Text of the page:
I suppose I am coming in rather late to this party, but people kept telling me that I should write my life story. After giving it much thought, I decided to write it in this format and continue to add to it as I go. Feel free to jump in anytime with questions and suggestions.

The chapters of my life are many, and I have re-invented myself several times. Childhood, the teen years, 20-30, marriage/divorce/widowhood, being a mother, moving to the Midwest, being a grandmother… I have had a rich and rewarding life, filled with adventure, discovery, happiness, sadness, and now, contentment. I have had a pretty long and circuitous route that brought me to this world of art making.

Please follow along as I share with you the story of my life.

At high school in Glendale, CA, I learned fairly quickly that if I kept my grades up, I could switch to a work/study program in which I could take classes until noon and then go to work. In my junior year, I landed a job at a local record store, Rare Records, and my life truly began. Until this point I had felt quite invisible, never fitting in with any of the social groups at school, and when I strode into that store in bare feet, cut-offs, and a tank top, I felt a noticeable change in my energy and enthusiasm. I had known for quite a long time that school was not for me – I was far too restless to sit still and wait for someone to teach me. This was in the Sixties – a famously magical time and I had a front row seat to all the new artists that were coming along, as well as free tickets to just about any concert I wanted to attend in the Los Angeles area. In addition, I was in a rarefied environment, being exposed to jazz, blues, country, and classical music in addition to rock and folk, my personal favorites. I no longer had to depend on my parents for spending money - and I wasted no time in acquiring my first car: an MG Midget.  I was there for seven years, wore many different hats, met famous people, jazz musicians, composers, photographers, and learned the business at the elbow of life-long music aficionados. We sold to walk-in customers, mail order customers (which would prepare me for my eventual mail order business), and we held international mail order record auctions. I beam when I remember how pleased I was when I realized that my children also enjoyed this exposure to such an eclectic mix of musical styles. But that was much later. After I left the record store, I went to work at Warner Elektra Atlantic Records as a secretary to the West Coast Promotion Man, and was greeted each day with a lovely stack of brand new LPs that I could take home. My final job in the record business was as a secretary to Wolfman Jack until which time that I felt that I was ready for a change.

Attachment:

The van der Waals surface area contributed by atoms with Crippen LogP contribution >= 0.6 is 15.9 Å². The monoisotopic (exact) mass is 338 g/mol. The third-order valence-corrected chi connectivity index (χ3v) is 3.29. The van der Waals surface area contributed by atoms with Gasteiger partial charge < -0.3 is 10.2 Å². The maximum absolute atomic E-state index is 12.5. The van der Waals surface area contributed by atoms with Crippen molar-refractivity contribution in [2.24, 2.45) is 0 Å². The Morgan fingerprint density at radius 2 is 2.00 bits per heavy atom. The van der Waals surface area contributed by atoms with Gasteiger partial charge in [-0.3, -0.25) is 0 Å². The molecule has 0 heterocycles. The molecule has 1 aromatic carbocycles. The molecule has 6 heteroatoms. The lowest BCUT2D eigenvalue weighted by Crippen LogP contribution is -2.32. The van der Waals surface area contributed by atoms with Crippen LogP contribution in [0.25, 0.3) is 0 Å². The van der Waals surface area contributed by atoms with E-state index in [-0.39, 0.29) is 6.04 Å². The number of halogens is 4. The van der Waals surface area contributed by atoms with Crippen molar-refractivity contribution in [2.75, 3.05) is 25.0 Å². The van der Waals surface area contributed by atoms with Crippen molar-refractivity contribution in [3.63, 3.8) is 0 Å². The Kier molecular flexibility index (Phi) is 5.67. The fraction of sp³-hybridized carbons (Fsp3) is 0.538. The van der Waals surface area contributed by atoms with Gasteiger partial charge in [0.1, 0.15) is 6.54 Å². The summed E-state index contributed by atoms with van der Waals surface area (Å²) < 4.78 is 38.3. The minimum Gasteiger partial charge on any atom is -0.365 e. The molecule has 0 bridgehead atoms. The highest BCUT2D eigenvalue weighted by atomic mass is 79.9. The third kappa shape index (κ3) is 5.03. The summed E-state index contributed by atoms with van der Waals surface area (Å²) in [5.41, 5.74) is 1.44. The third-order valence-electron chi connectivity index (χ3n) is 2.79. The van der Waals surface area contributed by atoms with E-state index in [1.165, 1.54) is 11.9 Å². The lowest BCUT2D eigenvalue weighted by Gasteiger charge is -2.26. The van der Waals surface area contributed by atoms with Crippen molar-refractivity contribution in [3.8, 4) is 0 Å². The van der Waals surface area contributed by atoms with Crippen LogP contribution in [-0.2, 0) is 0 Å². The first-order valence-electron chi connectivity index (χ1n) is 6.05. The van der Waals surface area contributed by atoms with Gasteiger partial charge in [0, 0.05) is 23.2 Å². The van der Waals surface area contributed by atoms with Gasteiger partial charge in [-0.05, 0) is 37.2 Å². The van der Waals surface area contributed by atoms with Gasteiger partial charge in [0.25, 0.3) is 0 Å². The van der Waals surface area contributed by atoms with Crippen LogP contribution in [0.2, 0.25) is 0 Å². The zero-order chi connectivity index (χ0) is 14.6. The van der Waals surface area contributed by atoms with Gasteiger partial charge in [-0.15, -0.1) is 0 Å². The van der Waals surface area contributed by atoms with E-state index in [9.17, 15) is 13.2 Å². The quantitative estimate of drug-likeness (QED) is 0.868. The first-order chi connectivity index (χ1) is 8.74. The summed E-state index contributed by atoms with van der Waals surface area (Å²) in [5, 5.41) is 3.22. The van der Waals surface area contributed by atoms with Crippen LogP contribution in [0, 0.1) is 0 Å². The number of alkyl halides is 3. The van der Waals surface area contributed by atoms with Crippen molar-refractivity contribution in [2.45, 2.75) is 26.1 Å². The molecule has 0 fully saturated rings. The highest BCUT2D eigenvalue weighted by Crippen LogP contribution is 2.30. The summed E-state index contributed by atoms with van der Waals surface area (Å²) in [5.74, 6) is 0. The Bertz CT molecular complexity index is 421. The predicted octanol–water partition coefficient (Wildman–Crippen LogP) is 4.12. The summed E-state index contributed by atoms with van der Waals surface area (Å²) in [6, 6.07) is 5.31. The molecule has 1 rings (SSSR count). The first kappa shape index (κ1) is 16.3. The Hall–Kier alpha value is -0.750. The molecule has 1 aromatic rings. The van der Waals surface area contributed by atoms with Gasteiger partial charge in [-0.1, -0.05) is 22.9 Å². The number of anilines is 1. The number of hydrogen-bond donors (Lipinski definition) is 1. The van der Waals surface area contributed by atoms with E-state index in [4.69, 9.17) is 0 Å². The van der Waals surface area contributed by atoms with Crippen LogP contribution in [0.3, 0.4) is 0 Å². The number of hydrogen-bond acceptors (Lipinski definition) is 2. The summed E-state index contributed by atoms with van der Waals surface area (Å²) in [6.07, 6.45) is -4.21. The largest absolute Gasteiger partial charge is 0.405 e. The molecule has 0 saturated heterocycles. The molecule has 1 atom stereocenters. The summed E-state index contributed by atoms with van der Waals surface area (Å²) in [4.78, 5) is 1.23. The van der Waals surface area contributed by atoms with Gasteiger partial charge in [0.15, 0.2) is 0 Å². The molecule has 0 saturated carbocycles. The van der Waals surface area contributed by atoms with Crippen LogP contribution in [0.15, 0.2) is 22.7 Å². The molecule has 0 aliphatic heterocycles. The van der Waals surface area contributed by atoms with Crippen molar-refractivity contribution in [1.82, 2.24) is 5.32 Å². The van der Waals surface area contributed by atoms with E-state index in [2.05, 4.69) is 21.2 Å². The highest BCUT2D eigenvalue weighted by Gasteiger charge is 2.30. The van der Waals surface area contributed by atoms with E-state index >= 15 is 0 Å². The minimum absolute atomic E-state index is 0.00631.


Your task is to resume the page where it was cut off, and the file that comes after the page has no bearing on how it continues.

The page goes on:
At 26, I learned the art of pattern making and clothing design in the Los Angeles garment business, which was exactly what I wanted to do, but just didn’t know it. I quickly became a free-lance pattern maker and was able to move to Santa Barbara, CA, where I lived for 12 years. During that time, I did independent work for entrepreneurs and start-up companies, Patagonia, The Santa Barbara Ballet, costume companies, tennis wear manufacturers, and for private commissions – basically for anyone who answered my ad. I cultivated unlimited possibilities with my talents and skills. By 1982 I had founded my own business, The R. Duck Company, making diaper covers in a rainbow of colors for babies, called Rubber Duckies.  This was a product that I tested on my own children, as I was an avid cloth diaper user and I was in search of the perfect waterproof and affordable diaper cover. This kept me busy for twelve years – it was the hardest thing I have ever done, the most rewarding thing I have ever done, and it just about killed me. Eventually, the business folded (a victim of the times, economics and competition, among other things.) I lost everything, declared bankruptcy, and moved to Minnesota. 

I had always wanted to live in the Midwest, where we have beautiful seasons and weather – rain, thundershowers, snow, warm days, cool days – it was such a change from Southern California and I just loved it. When I arrived here, I continued doing freelance work until I came to the conclusion that I really needed to get a “real job.” My three children were in high school and starting college and I was completely worn out after working seven days a week, day and night for more than 20 years. I wanted a job that offered benefits, vacation and sick days and a living wage, so I applied for and got a job at the University of Minnesota as an administrative assistant, which at the time, we called secretaries. This gave me a broad introduction into a completely new world - higher education, in which I was an office manager, assistant to deans, provosts, and professors, drawing on the skills I had developed when I was younger in sales, marketing, organization, and most important, customer service. I came to realize that customer service is what happens when you talk to anyone – your boss, a retail customer, a co-worker, a family member – customer service is at the height of my talents. I feel very strongly that I can communicate with just about anyone, I can help talk them down if they are having a problem, I can give suggestions if they are on a particular quest for something, or just listen. I have based my world view on becoming the best customer service person I can be. I also apply the Golden Rule to life, and my mantra is “Be Here Now.” This allows me to live in the moment, and not worry about what comes next as I have no control over that. I believe that the present is a gift, which is why it is called that. This principle has helped me all these years. Although I started in business when I was 14, I am now in my seventies, and I never stop learning. It is absolutely thrilling and exciting.

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